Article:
The term “winter warmer” means basically nothing in the brewing lexicon. There are no style definitions, no Brewers Association guidelines, and no awards specifically for the best-made examples. Simply put, a winter warmer is a beer best drunk in winter.
For 15 years, Rush River’s Winter Warmer has been fortifying chilly drinkers throughout the midwest. Though I’ve been waylaid by this 8% ABV Scotch ale before, the beer is ultimately a force of good—a torch guiding you through the darkest days of December.
Come in from shoveling the driveway, and there are few sights quite as welcoming as a freshly poured pint of Winter Warmer. The beer is a tawny, majestic brown, the same color as praline. A scarlet tinge emerges if you hold your glass to the light.
Saint Bernards should patrol Wisconsin with barrels of Winter Warmer strapped to their necks.”
The River Falls, Wisconsin brewery backs its winter seasonal with loads of freshly crumbled toffee and graham cracker aroma. You get whiffs of chocolate and coffee too, making Winter Warmer a noseful of dessert. The beer also makes use of “Old World hops,” meaning Rush River has given this ale a dose of European herbacity.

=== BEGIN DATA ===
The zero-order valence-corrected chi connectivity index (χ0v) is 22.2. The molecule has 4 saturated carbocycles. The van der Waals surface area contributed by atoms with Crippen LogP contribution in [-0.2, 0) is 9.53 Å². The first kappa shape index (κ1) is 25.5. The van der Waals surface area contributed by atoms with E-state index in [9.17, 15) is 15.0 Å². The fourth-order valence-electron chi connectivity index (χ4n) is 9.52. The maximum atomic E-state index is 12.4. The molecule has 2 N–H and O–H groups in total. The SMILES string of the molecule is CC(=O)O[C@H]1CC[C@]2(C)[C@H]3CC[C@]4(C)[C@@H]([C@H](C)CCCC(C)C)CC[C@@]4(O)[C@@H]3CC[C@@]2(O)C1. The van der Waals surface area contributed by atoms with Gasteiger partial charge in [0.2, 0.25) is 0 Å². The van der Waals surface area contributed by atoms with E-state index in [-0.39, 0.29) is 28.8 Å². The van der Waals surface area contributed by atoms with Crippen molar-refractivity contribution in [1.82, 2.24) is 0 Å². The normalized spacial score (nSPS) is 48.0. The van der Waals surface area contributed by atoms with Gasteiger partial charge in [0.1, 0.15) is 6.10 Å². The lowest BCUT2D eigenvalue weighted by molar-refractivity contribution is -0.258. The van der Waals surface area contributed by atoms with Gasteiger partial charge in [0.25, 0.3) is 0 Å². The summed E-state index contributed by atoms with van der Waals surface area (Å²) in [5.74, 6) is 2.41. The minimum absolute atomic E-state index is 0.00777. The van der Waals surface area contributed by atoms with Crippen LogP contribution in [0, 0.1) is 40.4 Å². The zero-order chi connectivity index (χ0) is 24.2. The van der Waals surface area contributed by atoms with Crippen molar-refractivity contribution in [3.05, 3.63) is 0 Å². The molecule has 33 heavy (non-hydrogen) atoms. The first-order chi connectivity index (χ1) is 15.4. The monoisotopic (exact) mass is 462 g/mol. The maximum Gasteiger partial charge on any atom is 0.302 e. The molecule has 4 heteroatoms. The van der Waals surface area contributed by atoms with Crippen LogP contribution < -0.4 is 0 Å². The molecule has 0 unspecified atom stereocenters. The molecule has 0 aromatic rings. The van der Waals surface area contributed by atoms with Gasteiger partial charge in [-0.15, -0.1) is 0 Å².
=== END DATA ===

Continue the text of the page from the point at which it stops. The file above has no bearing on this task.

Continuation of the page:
Caramel and hot booze: Those are the first two things that come to mind when sipping Winter Warmer. Perhaps it’s an instinctual, nostalgic response. You also get toasty, nutty malt and a very light spice flavor. It’s a perfect Yuletide combination.
Since the so-called winter warmer style is missing its archetype, Rush River’s Winter Warmer could be that exemplar, and for good reason. Winter Warmer forms a liquid thermal lining on your body, warming you to your very core. Saint Bernards should patrol Wisconsin with barrels of Winter Warmer strapped to their necks.